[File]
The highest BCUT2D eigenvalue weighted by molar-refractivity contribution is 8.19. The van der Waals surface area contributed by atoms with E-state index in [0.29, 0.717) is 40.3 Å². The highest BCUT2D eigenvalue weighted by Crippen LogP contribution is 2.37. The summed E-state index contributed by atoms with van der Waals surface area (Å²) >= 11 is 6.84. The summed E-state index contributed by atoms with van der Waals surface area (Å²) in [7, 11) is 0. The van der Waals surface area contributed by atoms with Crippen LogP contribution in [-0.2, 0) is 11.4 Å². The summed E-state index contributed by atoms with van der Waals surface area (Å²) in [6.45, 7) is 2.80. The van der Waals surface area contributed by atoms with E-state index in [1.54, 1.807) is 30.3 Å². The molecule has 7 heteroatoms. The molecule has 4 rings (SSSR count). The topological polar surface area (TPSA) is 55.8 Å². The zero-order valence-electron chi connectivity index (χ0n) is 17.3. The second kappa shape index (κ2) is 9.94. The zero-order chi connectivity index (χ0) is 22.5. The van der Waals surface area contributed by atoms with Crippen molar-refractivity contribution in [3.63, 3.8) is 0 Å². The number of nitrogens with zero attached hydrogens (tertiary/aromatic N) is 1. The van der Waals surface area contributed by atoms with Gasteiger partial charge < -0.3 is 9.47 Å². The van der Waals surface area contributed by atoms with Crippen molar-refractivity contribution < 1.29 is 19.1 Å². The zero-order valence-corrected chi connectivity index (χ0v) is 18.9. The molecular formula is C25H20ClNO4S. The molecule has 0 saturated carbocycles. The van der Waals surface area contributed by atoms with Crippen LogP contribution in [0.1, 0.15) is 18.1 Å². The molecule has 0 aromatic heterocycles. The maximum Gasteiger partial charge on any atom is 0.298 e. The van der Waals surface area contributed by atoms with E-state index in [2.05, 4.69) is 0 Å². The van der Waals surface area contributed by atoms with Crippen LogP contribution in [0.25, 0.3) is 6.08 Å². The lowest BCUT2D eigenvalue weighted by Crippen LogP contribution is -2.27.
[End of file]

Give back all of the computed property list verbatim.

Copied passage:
The highest BCUT2D eigenvalue weighted by molar-refractivity contribution is 8.19. The van der Waals surface area contributed by atoms with E-state index in [0.29, 0.717) is 40.3 Å². The highest BCUT2D eigenvalue weighted by Crippen LogP contribution is 2.37. The summed E-state index contributed by atoms with van der Waals surface area (Å²) >= 11 is 6.84. The summed E-state index contributed by atoms with van der Waals surface area (Å²) in [7, 11) is 0. The van der Waals surface area contributed by atoms with Crippen LogP contribution in [-0.2, 0) is 11.4 Å². The summed E-state index contributed by atoms with van der Waals surface area (Å²) in [6.45, 7) is 2.80. The van der Waals surface area contributed by atoms with E-state index in [1.54, 1.807) is 30.3 Å². The molecule has 7 heteroatoms. The molecule has 4 rings (SSSR count). The topological polar surface area (TPSA) is 55.8 Å². The zero-order valence-electron chi connectivity index (χ0n) is 17.3. The second kappa shape index (κ2) is 9.94. The zero-order chi connectivity index (χ0) is 22.5. The van der Waals surface area contributed by atoms with Crippen molar-refractivity contribution in [3.63, 3.8) is 0 Å². The number of nitrogens with zero attached hydrogens (tertiary/aromatic N) is 1. The van der Waals surface area contributed by atoms with Gasteiger partial charge < -0.3 is 9.47 Å². The van der Waals surface area contributed by atoms with Crippen molar-refractivity contribution < 1.29 is 19.1 Å². The zero-order valence-corrected chi connectivity index (χ0v) is 18.9. The molecular formula is C25H20ClNO4S. The molecule has 0 saturated carbocycles. The van der Waals surface area contributed by atoms with Crippen LogP contribution in [0.1, 0.15) is 18.1 Å². The molecule has 0 aromatic heterocycles. The maximum Gasteiger partial charge on any atom is 0.298 e. The van der Waals surface area contributed by atoms with E-state index in [2.05, 4.69) is 0 Å². The van der Waals surface area contributed by atoms with Crippen LogP contribution in [0.25, 0.3) is 6.08 Å². The lowest BCUT2D eigenvalue weighted by Crippen LogP contribution is -2.27.